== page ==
The Masters by C. P. Snow
The Masters, set at the University of Cambridge during World War II, delves into the politics of the election of a new Master of the University. The novel is essentially a microcosm in the face of the Nazi invasions of 1937, describing the strife of civilians as they deal with issues outside of military conflict. The importance of scholastic politics is also brought to the forefront as the two candidates seeking the position have radically different opinions on whether the university should be submissive to Hitler or take a stand for the sake of their country. This novel really demonstrates the role of the university in our culture and the political importance of the post-secondary education system, as universities tend to be political centers in some of the most crucial moments in history–whether that be protesting foreign wars or promoting civil rights.
~Xavier Richardson, Poetry Board
This Side of Paradise by F. Scott Fitzgerald
As far as Fitzgerald goes, this is a must-read for college students and book lovers. The story depicts the interesting tale of Amory Blaine as he begins a glamorous life at the prestigious Princeton University. Amory participates in various liberal arts events and activities, often discussing which form of literature is most enriching. In his various excursions, Amory falls in love, is rejected, serves in the war, and returns a changed man. Not only is this story full of the beautiful, resonating language Fitzgerald was beloved for, it is a great tale of how us liberal arts students can go a little crazy sometimes.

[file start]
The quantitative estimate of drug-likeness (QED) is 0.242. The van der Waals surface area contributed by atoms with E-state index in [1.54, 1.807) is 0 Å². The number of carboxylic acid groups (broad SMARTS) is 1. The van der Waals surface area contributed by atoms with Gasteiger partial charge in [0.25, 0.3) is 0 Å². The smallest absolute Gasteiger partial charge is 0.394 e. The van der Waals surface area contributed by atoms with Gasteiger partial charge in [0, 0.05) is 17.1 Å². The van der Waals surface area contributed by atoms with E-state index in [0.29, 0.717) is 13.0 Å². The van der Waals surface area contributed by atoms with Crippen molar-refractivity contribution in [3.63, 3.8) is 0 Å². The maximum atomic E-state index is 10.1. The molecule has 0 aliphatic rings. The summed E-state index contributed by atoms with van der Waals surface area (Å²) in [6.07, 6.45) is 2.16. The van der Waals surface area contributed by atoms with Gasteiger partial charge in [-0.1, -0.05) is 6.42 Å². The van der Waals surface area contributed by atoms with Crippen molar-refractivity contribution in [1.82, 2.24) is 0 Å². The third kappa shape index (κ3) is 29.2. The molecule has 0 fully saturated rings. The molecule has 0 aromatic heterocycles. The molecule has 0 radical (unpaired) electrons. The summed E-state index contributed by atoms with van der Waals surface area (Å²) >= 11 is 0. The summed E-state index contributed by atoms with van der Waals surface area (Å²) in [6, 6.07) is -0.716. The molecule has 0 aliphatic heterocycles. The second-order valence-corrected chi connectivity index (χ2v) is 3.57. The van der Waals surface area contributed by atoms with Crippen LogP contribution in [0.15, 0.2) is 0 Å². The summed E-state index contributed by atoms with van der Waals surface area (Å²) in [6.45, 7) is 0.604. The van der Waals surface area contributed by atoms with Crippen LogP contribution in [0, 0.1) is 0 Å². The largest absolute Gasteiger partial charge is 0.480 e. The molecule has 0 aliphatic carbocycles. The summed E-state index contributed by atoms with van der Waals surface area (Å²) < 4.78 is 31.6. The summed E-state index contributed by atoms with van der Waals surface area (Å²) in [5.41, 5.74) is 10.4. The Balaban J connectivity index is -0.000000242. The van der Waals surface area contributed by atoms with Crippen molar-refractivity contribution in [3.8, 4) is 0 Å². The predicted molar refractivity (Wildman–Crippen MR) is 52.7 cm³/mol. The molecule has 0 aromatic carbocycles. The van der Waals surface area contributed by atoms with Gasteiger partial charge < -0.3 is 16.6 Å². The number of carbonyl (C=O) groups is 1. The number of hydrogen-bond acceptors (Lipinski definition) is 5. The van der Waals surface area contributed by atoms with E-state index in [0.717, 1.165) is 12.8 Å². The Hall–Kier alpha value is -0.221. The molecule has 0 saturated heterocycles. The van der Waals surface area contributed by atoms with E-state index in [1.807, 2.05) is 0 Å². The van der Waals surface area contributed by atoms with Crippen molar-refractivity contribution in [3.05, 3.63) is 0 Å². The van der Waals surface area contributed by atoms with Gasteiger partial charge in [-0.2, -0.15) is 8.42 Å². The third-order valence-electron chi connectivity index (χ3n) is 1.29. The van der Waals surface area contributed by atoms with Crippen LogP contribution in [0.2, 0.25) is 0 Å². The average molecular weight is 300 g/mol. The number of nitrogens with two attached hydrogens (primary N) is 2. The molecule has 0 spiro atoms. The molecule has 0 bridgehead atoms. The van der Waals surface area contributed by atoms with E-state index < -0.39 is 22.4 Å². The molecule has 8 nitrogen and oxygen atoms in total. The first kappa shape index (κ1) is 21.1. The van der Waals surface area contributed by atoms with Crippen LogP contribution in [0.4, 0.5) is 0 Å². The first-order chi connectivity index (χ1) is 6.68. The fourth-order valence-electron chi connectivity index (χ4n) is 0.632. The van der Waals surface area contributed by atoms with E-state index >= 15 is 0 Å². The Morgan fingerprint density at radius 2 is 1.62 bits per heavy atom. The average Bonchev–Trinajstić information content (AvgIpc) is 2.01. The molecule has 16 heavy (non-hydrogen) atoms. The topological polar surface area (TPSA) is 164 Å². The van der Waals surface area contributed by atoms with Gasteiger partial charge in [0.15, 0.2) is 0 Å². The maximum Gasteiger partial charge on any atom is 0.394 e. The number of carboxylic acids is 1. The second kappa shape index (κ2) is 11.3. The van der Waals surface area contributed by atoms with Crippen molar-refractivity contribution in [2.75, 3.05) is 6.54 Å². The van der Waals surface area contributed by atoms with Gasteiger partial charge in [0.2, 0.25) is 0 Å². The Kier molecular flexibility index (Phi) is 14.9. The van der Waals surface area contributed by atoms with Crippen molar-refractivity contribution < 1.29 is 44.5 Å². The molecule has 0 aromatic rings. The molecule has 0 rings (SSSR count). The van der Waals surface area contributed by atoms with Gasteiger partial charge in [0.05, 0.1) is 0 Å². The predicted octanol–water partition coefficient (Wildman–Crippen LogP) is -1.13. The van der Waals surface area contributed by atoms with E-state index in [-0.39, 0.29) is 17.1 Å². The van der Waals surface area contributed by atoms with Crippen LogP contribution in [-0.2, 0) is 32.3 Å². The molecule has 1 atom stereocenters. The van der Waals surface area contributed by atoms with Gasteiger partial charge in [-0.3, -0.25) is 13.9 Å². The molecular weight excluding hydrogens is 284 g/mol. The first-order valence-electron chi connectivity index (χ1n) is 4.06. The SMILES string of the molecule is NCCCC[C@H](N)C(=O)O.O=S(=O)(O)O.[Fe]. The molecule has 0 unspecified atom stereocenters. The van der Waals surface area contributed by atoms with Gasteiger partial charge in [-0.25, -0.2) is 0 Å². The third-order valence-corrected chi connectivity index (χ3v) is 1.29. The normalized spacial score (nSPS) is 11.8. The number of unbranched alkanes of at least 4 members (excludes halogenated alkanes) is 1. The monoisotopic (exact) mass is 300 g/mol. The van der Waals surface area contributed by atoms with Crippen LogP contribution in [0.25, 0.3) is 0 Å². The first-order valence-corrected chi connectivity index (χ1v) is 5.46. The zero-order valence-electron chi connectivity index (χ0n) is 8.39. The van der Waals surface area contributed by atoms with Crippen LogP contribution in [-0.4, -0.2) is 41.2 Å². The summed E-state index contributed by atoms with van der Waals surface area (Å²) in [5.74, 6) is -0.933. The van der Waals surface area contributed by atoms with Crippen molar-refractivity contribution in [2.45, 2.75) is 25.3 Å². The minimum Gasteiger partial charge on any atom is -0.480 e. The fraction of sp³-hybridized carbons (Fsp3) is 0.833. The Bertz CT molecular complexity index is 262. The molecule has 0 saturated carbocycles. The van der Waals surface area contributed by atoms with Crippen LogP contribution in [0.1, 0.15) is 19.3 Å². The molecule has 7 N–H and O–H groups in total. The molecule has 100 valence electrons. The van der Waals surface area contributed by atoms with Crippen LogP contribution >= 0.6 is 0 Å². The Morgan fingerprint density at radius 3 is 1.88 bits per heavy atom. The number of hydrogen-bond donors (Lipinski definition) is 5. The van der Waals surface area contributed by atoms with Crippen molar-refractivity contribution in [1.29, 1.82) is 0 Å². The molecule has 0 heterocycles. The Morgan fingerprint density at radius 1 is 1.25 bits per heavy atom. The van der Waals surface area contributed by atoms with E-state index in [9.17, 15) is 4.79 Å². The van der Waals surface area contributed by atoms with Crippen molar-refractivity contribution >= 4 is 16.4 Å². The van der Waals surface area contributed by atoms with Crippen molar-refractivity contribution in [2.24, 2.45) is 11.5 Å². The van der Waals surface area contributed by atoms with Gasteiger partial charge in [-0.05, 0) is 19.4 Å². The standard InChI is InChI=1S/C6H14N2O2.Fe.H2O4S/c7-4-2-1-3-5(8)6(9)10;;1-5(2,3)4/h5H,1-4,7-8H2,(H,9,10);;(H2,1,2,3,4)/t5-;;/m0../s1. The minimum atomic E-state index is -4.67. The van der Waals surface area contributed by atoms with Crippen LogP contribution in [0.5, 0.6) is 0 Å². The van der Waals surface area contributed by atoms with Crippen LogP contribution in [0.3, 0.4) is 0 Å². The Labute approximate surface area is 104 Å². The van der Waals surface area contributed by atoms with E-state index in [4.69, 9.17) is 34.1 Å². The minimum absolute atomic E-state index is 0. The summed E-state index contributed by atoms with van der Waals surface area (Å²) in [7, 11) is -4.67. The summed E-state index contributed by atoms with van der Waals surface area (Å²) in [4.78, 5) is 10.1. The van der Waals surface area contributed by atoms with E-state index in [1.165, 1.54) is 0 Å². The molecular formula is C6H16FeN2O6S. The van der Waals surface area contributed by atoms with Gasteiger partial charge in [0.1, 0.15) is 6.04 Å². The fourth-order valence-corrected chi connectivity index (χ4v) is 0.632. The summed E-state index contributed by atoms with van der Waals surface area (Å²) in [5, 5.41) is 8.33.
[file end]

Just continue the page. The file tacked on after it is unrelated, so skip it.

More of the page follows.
~Jackie Galindo, Marketing Board
Straight Man by Richard Russo
Richard Russo, best known for his 2001 Pulitzer Prize-winning Empire Falls, delights with his 1997 satirical novel Straight Man. Set at a fictional New England university, Straight Man follows William “Hank” Henry Devereaux, Jr., interim chairman of the English department, as he navigates inner-office politics and familial relationships in the midst of a mid-life crisis. Although the book spans only four days, Hank’s escapades are numerous, from threatening a duck on live television to hiding in the rafters to eavesdrop on a departmental meeting. Russo avoids devolving into outrageous absurdity through his witty and wry dialogue, moments of emotionally raw character study, and an underlying sense of sincerity. Straight Man is simultaneously farcical and genuine and proves to be both an immensely enjoyable and thought-provoking read.
Glass Houses by Rachel Caine
(Book One of the Morganville Vampires series)
Most college students struggle with balancing school, sleep and their social lives, but Claire Danver’s to-do list also includes dealing with vampires. After embarrassing the mayor’s daughter, the 16-year-old genius ends up smack dab in the middle of an all-out vampire territory war. The series contains 15 novels, and each one boasts unforeseen twists. Buckle up because this is not your average college experience. Oh, and look out for the vampire with the fanged bunny slippers-he’s my favorite.